Oracle Identity Management Gave Virgin Media the Security and Control to Provide Free Wi-Fi to Millions

The 2012 Olympics brought millions of athletes, support crews, vendors, and spectators into London. The task of providing free, secure Wi-Fi services to the London Underground went to Virgin Media.

In retrospect, they registered more than 10,000 new users daily. And supported up to 800,000 sessions every day—which peaked at 24,163 simultaneous users. And millions of tweets, Facebook posts, and more.

Join This Important Security Webcast

You’ll hear how Virgin Media, the UK’s first combined provider of broadband, TV, mobile, and home phone services, used Oracle Identity Management, Oracle Virtual Directory, and Oracle Entitlements Server to leverage back-end legacy systems that were never designed to be externalized.

You’ll learn how they:

  • Transformed the London Underground deployment into a platform for authorizing other services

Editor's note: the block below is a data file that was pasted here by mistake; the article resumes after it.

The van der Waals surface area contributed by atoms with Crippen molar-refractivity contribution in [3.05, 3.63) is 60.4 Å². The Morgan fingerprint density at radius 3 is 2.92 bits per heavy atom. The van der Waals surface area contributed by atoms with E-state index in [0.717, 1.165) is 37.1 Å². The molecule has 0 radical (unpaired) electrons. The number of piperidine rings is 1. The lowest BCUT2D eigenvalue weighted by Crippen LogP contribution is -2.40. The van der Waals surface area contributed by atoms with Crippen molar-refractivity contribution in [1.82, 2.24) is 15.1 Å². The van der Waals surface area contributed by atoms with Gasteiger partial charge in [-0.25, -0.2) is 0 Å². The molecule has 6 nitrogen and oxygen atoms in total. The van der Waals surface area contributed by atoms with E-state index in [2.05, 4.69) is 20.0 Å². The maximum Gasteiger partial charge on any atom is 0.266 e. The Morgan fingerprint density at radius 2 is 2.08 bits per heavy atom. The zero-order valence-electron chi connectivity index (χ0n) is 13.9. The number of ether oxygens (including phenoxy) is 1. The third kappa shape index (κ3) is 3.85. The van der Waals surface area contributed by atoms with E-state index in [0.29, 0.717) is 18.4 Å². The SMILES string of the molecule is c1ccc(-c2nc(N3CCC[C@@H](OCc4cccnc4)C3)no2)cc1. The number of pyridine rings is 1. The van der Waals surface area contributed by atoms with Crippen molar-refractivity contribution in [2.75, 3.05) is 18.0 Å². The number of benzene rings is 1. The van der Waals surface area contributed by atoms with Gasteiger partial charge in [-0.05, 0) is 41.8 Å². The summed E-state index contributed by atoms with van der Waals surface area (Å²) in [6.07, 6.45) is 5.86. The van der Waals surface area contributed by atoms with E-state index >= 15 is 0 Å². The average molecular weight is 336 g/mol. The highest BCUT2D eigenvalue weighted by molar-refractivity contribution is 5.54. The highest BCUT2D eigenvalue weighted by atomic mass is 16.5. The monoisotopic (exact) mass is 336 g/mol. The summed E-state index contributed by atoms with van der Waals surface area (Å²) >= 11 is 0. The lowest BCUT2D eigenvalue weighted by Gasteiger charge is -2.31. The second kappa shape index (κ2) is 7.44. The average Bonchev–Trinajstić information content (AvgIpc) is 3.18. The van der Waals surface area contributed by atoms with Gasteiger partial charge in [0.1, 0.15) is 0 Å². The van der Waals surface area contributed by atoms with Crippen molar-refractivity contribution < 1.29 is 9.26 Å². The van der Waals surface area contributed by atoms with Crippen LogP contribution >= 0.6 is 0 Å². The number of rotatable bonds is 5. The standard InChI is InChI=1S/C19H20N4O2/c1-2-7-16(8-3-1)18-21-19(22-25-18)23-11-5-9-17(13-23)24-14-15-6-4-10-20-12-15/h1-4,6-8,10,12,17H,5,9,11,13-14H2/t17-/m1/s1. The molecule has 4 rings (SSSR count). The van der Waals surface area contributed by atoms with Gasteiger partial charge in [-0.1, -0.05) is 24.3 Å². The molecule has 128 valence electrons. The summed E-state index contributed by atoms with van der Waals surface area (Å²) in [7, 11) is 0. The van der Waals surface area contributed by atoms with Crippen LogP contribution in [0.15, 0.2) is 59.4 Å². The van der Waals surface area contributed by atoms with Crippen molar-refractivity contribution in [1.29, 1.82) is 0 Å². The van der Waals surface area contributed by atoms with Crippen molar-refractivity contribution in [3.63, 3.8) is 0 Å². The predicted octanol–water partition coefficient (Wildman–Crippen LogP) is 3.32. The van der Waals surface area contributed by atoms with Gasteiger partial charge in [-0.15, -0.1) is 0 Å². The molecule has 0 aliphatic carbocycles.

• Reused Oracle Entitlements Server and Oracle Virtual Directory for authorizing customers to view video-on-demand content on their Virgin Media set top boxes
  • Expanded to deliver true place-shifting—allowing subscribers to watch pay-per-view assets from any device, anywhere

As you continue to embrace mobile and social, Oracle Identity Management will become even more important, enabling interaction and securing the experience. Join us and find out how.

Register now for this Webcast, “Virgin Media Takes Identity Management Underground.”

Join us for this Webcast, Virgin Media Takes Identity Management Underground.